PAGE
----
Marx and Engels declared that communism represents “the most radical rupture in traditional relations.” They closed their Manifesto by stating that, “They [Communists] openly declare that their ends can be attained only by the forcible overthrow of all existing social conditions.” As for Marx, he had a favorite quote from Goethe’s Faust: “Everything that exists deserves to perish.” 

That was Karl Marx and his ideology. It is a radical transformation of human nature. Read the Communist Manifesto and then read the Book of Acts, and then try to argue that Acts is communism. Read the 10-point plan in the Communist Manifesto. Does it sound like a plan of the apostles? 

Beyond the Manifesto, read other communist classics, such as Marx’s “A Contribution to the Critique of Hegel’s Philosophy of Right” (the “opiate of the masses” essay); Friedrich Engels’ The Origin of the Family, Private Property and the State; Marx’s literally devilish poetry and plays, such as “The Pale Maiden” and Oulanem; Lenin’s opus The State and Revolution and his elucidation of “communist ethics” vs. Christian ethics in his shocking 1920 Speech to the Russian Young Communist League; Nikolai Bukharin on “Communism and Religion” in his The ABC of Communism

Note how these men stated, repeatedly, that their communism is incompatible with your idiotic Christianity. To quote Bukharin: “Religion and communism are incompatible, both theoretically and practically…. Communism is incompatible with religious faith.” He urged communists everywhere: “A fight to the death must be declared upon religion, take on religion at the tip of the bayonet.” 

I could go on and on.

Above all, for a better idea of what communism is, read your own Church’s numerous encyclicals, such as Pope Pius IX’s Qui Pluribus (November 1846), Pope Pius XI’s Divini Redemptoris (March 1937), Leo XIII’s Quod Apostolici Muneris (December 1878), or John Paul II’s Centesimus Annus (May 1991), a beautiful critique of not only socialism but Western materialism. Read Pius XI’s Quadragesimo Anno, which states, “no one can be at the same time a good Catholic and a true socialist.”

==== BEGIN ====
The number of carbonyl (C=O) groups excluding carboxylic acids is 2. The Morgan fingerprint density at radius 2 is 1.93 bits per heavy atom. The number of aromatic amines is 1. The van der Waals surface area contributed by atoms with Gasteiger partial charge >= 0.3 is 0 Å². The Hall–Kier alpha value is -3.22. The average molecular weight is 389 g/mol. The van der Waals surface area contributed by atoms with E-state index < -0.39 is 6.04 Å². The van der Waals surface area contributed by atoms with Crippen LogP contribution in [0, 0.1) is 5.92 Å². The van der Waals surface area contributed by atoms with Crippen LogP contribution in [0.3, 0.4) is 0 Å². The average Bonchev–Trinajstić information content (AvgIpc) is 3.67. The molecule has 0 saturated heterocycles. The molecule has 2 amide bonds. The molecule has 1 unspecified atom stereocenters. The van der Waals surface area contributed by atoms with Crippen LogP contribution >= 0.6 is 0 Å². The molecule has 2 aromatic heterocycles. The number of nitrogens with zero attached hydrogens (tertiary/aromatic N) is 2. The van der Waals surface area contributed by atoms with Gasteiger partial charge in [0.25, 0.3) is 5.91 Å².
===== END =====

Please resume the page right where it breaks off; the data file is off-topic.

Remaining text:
In other words, get informed before spouting ridiculous things about your Christian faith, thoroughly embarrassing yourself by outrageously linking the glorious, redeeming teachings of Christ and His apostles to the deadliest ideology in human history.

No, folks, the Book of Acts is not communism. Anyone who makes such an assertion immediately conveys a profound ignorance, almost laughably silly if it were not so sad. They are showing you that they have no idea what communism is.

Communism is the antithesis and enemy of Christianity. The Book of Acts, as Pope Francis said, is Christianity, not communism. 


  • Paul Kengor

    Paul Kengor is Professor of Political Science at Grove City College, executive director of the Center for Vision and Values. He is the author, most recently, of The Devil and Karl Marx (TAN Books, 2020).